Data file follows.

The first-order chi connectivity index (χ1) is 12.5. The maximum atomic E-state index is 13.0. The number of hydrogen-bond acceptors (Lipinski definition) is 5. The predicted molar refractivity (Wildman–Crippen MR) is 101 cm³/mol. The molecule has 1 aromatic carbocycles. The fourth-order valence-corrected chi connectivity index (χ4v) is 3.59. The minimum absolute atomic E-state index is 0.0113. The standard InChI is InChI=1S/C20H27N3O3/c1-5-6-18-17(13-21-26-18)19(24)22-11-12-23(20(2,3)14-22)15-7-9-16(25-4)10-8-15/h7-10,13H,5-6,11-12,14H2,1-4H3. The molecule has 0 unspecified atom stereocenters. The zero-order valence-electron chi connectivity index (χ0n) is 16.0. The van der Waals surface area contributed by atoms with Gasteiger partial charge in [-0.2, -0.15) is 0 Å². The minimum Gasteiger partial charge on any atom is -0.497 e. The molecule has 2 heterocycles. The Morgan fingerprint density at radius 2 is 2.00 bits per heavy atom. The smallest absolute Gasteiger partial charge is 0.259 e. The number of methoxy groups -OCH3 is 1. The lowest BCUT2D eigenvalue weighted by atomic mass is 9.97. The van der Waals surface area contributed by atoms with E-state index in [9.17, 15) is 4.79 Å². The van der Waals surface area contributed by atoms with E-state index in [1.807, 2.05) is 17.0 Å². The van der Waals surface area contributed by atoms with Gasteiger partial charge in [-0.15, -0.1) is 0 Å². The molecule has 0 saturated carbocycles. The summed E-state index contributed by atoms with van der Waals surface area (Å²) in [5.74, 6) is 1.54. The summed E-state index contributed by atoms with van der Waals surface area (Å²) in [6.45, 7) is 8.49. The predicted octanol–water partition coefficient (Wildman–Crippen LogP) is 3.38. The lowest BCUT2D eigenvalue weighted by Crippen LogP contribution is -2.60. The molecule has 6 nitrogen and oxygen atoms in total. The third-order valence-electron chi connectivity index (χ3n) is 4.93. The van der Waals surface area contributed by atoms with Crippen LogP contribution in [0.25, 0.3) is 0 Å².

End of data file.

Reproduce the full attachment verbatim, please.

The first-order chi connectivity index (χ1) is 12.5. The maximum atomic E-state index is 13.0. The number of hydrogen-bond acceptors (Lipinski definition) is 5. The predicted molar refractivity (Wildman–Crippen MR) is 101 cm³/mol. The molecule has 1 aromatic carbocycles. The fourth-order valence-corrected chi connectivity index (χ4v) is 3.59. The minimum absolute atomic E-state index is 0.0113. The standard InChI is InChI=1S/C20H27N3O3/c1-5-6-18-17(13-21-26-18)19(24)22-11-12-23(20(2,3)14-22)15-7-9-16(25-4)10-8-15/h7-10,13H,5-6,11-12,14H2,1-4H3. The molecule has 0 unspecified atom stereocenters. The zero-order valence-electron chi connectivity index (χ0n) is 16.0. The van der Waals surface area contributed by atoms with Gasteiger partial charge in [-0.2, -0.15) is 0 Å². The minimum Gasteiger partial charge on any atom is -0.497 e. The molecule has 2 heterocycles. The Morgan fingerprint density at radius 2 is 2.00 bits per heavy atom. The smallest absolute Gasteiger partial charge is 0.259 e. The number of methoxy groups -OCH3 is 1. The lowest BCUT2D eigenvalue weighted by atomic mass is 9.97. The van der Waals surface area contributed by atoms with E-state index in [9.17, 15) is 4.79 Å². The van der Waals surface area contributed by atoms with E-state index in [1.807, 2.05) is 17.0 Å². The van der Waals surface area contributed by atoms with Gasteiger partial charge in [-0.15, -0.1) is 0 Å². The molecule has 0 saturated carbocycles. The summed E-state index contributed by atoms with van der Waals surface area (Å²) in [5.74, 6) is 1.54. The summed E-state index contributed by atoms with van der Waals surface area (Å²) in [6.45, 7) is 8.49. The predicted octanol–water partition coefficient (Wildman–Crippen LogP) is 3.38. The lowest BCUT2D eigenvalue weighted by Crippen LogP contribution is -2.60. The molecule has 6 nitrogen and oxygen atoms in total. The third-order valence-electron chi connectivity index (χ3n) is 4.93. The van der Waals surface area contributed by atoms with Crippen LogP contribution in [0.25, 0.3) is 0 Å².